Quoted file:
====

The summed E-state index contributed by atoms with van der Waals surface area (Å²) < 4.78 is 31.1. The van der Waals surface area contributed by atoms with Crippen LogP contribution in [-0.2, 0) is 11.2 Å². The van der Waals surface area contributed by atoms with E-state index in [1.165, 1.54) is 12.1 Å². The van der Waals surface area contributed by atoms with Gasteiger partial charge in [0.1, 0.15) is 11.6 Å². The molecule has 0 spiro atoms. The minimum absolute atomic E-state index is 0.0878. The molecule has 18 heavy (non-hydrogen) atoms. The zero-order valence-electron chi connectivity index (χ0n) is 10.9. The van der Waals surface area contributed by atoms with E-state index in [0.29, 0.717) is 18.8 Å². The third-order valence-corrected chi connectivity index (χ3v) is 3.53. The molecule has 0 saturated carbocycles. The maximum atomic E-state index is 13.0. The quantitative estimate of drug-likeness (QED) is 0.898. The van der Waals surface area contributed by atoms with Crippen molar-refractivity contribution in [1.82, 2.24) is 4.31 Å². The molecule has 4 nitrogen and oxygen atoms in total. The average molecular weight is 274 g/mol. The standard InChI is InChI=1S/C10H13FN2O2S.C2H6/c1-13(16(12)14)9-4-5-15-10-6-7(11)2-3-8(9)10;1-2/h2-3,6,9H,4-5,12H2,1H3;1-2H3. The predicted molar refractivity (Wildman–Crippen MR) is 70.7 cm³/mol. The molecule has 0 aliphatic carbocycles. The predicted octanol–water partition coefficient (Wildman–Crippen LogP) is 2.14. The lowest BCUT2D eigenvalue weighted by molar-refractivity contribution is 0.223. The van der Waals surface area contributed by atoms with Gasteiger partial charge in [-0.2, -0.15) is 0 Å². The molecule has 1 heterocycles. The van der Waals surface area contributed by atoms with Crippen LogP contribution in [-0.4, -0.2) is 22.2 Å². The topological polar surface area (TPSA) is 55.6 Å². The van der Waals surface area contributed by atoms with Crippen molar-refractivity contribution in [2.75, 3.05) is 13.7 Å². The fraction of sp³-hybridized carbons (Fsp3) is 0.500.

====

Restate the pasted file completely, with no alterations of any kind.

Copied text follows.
The summed E-state index contributed by atoms with van der Waals surface area (Å²) < 4.78 is 31.1. The van der Waals surface area contributed by atoms with Crippen LogP contribution in [-0.2, 0) is 11.2 Å². The van der Waals surface area contributed by atoms with E-state index in [1.165, 1.54) is 12.1 Å². The van der Waals surface area contributed by atoms with Gasteiger partial charge in [0.1, 0.15) is 11.6 Å². The molecule has 0 spiro atoms. The minimum absolute atomic E-state index is 0.0878. The molecule has 18 heavy (non-hydrogen) atoms. The zero-order valence-electron chi connectivity index (χ0n) is 10.9. The van der Waals surface area contributed by atoms with E-state index in [0.29, 0.717) is 18.8 Å². The third-order valence-corrected chi connectivity index (χ3v) is 3.53. The molecule has 0 saturated carbocycles. The maximum atomic E-state index is 13.0. The quantitative estimate of drug-likeness (QED) is 0.898. The van der Waals surface area contributed by atoms with Crippen molar-refractivity contribution in [1.82, 2.24) is 4.31 Å². The molecule has 4 nitrogen and oxygen atoms in total. The average molecular weight is 274 g/mol. The standard InChI is InChI=1S/C10H13FN2O2S.C2H6/c1-13(16(12)14)9-4-5-15-10-6-7(11)2-3-8(9)10;1-2/h2-3,6,9H,4-5,12H2,1H3;1-2H3. The predicted molar refractivity (Wildman–Crippen MR) is 70.7 cm³/mol. The molecule has 0 aliphatic carbocycles. The predicted octanol–water partition coefficient (Wildman–Crippen LogP) is 2.14. The lowest BCUT2D eigenvalue weighted by molar-refractivity contribution is 0.223. The van der Waals surface area contributed by atoms with Gasteiger partial charge in [-0.2, -0.15) is 0 Å². The molecule has 1 heterocycles. The van der Waals surface area contributed by atoms with Crippen LogP contribution in [-0.4, -0.2) is 22.2 Å². The topological polar surface area (TPSA) is 55.6 Å². The van der Waals surface area contributed by atoms with Crippen molar-refractivity contribution in [2.75, 3.05) is 13.7 Å². The fraction of sp³-hybridized carbons (Fsp3) is 0.500.